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EDITORIAL

A brighter picture

Deputy Prime Minister for Economy Ivan Mikloš is one of the few Slovak politicians who think the country's media is doing a good job. On an October 26 talk show on TV Markíza, he said he thought the media's appetite for scandals involving cabinet members had helped to keep the government honest, and that its critical approach was appropriate.
If he had one suggestion, Mikloš added, it would be that the media leaven their diet of criticism with some reference to the good economic results Slovakia has produced this year. Interest rates have fallen from 18% to around 12%, Mikloš pointed out, while the government now sells state bonds for 15%, rather than the 30% paid by the Mečiar government. Slovakia looks likely to meet its goal of cutting the current account deficit to 5-6% of GDP in 1999 from over 10% for the last three years, while the budget deficit will come fairly close to hitting the 15 billion Slovak crown target the government set back in April.
Mikloš is right. Somewhere among the gory details of debt settlement, the Nafta Gbely affair and the resignations of two ministers, the press forgot that there is another, brighter side to Slovakia's post-Mečiar recovery. The government isn't a viper's nest of opportunists and self-serving cleptocrats, however much it may seem that way in the pages of Slovak dailies.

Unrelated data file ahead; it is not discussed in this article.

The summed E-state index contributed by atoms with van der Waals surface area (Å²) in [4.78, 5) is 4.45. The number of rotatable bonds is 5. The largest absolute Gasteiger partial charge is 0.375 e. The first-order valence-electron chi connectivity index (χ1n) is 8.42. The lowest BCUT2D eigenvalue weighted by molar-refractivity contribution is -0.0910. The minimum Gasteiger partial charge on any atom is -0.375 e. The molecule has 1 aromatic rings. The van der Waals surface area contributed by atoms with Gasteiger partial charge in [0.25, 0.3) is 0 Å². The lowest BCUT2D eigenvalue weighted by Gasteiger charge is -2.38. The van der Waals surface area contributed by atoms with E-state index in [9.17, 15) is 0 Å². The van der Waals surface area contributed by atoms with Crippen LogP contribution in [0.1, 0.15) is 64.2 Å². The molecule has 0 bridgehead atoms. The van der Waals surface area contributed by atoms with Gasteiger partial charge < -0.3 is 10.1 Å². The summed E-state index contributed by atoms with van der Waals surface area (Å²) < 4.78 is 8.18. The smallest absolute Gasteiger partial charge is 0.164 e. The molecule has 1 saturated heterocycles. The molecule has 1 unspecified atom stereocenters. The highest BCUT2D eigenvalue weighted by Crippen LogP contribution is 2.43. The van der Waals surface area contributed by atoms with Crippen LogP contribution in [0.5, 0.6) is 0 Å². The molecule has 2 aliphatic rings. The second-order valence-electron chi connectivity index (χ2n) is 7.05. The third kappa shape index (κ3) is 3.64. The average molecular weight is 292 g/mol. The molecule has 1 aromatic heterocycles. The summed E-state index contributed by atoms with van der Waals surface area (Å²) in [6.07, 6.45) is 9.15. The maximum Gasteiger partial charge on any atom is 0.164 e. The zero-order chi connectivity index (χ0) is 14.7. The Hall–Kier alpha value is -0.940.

illustration: Igor Lyskov

Deputy Prime Minister for Economy Ivan Mikloš is one of the few Slovak politicians who think the country's media is doing a good job. On an October 26 talk show on TV Markíza, he said he thought the media's appetite for scandals involving cabinet members had helped to keep the government honest, and that its critical approach was appropriate.

If he had one suggestion, Mikloš added, it would be that the media leaven their diet of criticism with some reference to the good economic results Slovakia has produced this year. Interest rates have fallen from 18% to around 12%, Mikloš pointed out, while the government now sells state bonds for 15%, rather than the 30% paid by the Mečiar government. Slovakia looks likely to meet its goal of cutting the current account deficit to 5-6% of GDP in 1999 from over 10% for the last three years, while the budget deficit will come fairly close to hitting the 15 billion Slovak crown target the government set back in April.

Mikloš is right. Somewhere among the gory details of debt settlement, the Nafta Gbely affair and the resignations of two ministers, the press forgot that there is another, brighter side to Slovakia's post-Mečiar recovery. The government isn't a viper's nest of opportunists and self-serving cleptocrats, however much it may seem that way in the pages of Slovak dailies.

No journalist likes to be seen as being soft on government corruption, and perhaps this explains the savaging the cabinet has taken over the last eight months - after working so closely with the current government parties when they were in opposition, maybe Slovak papers now err on the side of cruelty to protect themselves from charges of cozying up to Dzurinda's cabinet.

But it wouldn't hurt to report a little good news now and then. Recent positive reports produced by the International Monetary Fund and Moody's Investor Services show that you don't have to look to far to find something positive to write about.

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